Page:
Episode 13: Veronica Monet, The Value of Sex
Veronica Monet, The Value of Sex
This program brought to you by personallifemedia.com is suitable for mature audiences only and may contain explicit sexual information.
This is part one of a two-part program.
Beth Crittenden: Hello, everyone and welcome to A Taste of Sex: Guest Speaker Interviews. I’m your host Beth Crittenden, here on Personal Life Media, coming to you from One Taste Urban Retreat Center in San Francisco where it is our desire to weave orgasm into the world of conversation and into our bodies.
So One Taste Urban Retreat Center is run by a community of people who are dedicated to a practice called Orgasmic Meditation. That is the goalless study of a definition of orgasm which is the activation of the involuntary musculature.
Now, hopefully that will pique your attention enough to have you stay with us for this show which is guaranteed to shed some great light on orgasm and connection.
I’m so pleased that we have Veronica Monet with us today.
Veronica is here to speak as part of our “Hybrid Practice” series which we have on Tuesday nights here at One Taste. She is a sex educator. She is an author. She wrote most recently “Sex Secrets of Escorts”. Veronica worked as an erotic model, an amateur porn actress, a sacred prostitute, a courtesan, a prostitute and activist for sex worker rights since 1991. She’s also involved with the groups COYOTE and SWOP.
Join us today on a Taste of Sex: Guest Speaker Interviews as Veronica Monet shares with us some principles of sacred prostitution. She defines what a courtesan is. Well, here are some distinctions between courtesan and geisha.
We’ll hear why the Bonobos have it figured out and learn how to be exquisitely selfish with your self and your lovers and learn what Veronica Monet understands about sex after observing the mating rituals of her German shepherds.
Veronica Monet: Hi, Beth.
Veronica: Thanks for having me here.
Beth: Oh, it’s our pleasure.
Veronica: I actually started off in the sex industry in the fall of 1989 but I started my sex work for activism in 1991.
Beth: Great. So you have experience to share with us today.
Veronica: I have lots of experience! I really do. I actually started in the sex industry before it was on the Internet.
I was one of the first to get a website and I was on what was a called a BBS back then. You had to have a code in order to get on to see it and people would find me in the local paper and then have one black and white picture which is what everybody had. Then they would say “Oh, I can’t tell anything from this black and white thing.” So I go “I have something on the Internet.” They go “Let’s see Internet.” [laughs]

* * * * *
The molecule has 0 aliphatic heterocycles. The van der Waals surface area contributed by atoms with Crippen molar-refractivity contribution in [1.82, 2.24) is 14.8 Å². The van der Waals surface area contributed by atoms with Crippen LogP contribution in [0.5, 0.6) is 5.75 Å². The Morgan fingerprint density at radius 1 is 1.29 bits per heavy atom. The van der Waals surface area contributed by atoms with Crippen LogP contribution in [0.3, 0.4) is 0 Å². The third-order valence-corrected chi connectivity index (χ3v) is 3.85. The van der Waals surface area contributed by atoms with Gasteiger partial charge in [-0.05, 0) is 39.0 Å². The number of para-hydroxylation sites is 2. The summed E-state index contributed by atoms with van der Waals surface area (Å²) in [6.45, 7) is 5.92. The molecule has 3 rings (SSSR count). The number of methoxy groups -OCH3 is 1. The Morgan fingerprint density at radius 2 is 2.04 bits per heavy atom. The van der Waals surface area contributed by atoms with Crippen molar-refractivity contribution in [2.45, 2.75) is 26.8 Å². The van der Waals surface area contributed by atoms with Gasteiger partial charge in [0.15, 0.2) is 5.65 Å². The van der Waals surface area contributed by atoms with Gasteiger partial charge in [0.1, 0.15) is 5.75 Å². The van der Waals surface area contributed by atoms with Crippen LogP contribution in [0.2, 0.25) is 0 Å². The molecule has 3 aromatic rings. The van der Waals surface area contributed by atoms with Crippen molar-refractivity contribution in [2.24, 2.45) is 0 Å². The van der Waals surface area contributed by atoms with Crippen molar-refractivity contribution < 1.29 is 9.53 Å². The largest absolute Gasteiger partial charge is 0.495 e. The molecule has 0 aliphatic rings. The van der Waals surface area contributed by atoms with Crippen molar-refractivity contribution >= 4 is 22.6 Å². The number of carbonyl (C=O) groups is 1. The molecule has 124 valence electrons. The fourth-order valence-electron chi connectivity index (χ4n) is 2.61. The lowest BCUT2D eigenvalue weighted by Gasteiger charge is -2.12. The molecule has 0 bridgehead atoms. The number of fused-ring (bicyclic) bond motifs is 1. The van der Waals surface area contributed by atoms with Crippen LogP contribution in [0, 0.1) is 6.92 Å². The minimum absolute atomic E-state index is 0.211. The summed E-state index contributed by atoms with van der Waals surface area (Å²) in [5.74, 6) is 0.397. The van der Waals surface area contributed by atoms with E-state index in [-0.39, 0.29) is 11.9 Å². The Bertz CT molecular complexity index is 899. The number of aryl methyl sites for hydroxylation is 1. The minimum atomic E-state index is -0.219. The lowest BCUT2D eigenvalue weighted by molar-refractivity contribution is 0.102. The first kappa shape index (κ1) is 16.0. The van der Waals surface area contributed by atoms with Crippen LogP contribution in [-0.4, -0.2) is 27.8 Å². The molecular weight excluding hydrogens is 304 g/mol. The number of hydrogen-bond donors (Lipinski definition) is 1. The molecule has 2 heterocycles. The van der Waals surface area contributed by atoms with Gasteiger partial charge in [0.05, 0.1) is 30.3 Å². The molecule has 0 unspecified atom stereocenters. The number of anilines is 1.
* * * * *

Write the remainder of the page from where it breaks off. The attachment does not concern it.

Veronica: Do you have a computer? So that would direct them to the address of the BBS and they have a little code, they could go in and see colored photos and even little clips of x-rated videos. It became a great marketing tool.
Beth: How did you get involved in the sex industry?
Veronica: I have a really, really uncommon career path. I was a “good little girl” who and I speak euphemistically with quotes around it, but my parents raised me very right wing, - conservative Christian. I didn’t really take to it after…
Well, when I was twelve I read the bible from cover to cover waiting to have this wonderful religious experience and instead I felt like throwing up. I felt like I must really be a demon seed because everybody who’s good reads the bible and feels inspired. I read the bible and I felt like yuck. I didn’t know why. I’ve been so confused why.
Anyway, that set me on a totally different path and I became a wild little girl who liked rock and roll and sex and drugs. But I managed to get through college despite all of my wild ways and I graduate from Morgan State University in 1982 with a degree in Psychology. I graduated with honors.
From there I went to California and started my corporate career. I worked for a telecommunications firm and I worked for a computer company. I worked for a radio station. Ironically, the last straight job that I had before becoming an escort was as a marketing representative for a radio station in Santa Cruz called KLRS. [laughs]
Beth: That’s great. And here you come full circle today.[laughs]
Veronica: I come full circle, yeah! [laughs]
What happened was I was clean and sober now and an Internet host program. I had been for four years and started coming out to myself as a bisexual. This was a hugely upsetting event for me. I felt it’s bad enough that I have all these other stories against me; now I’m going to be queer too. My mother is never going to want to claim me as her child.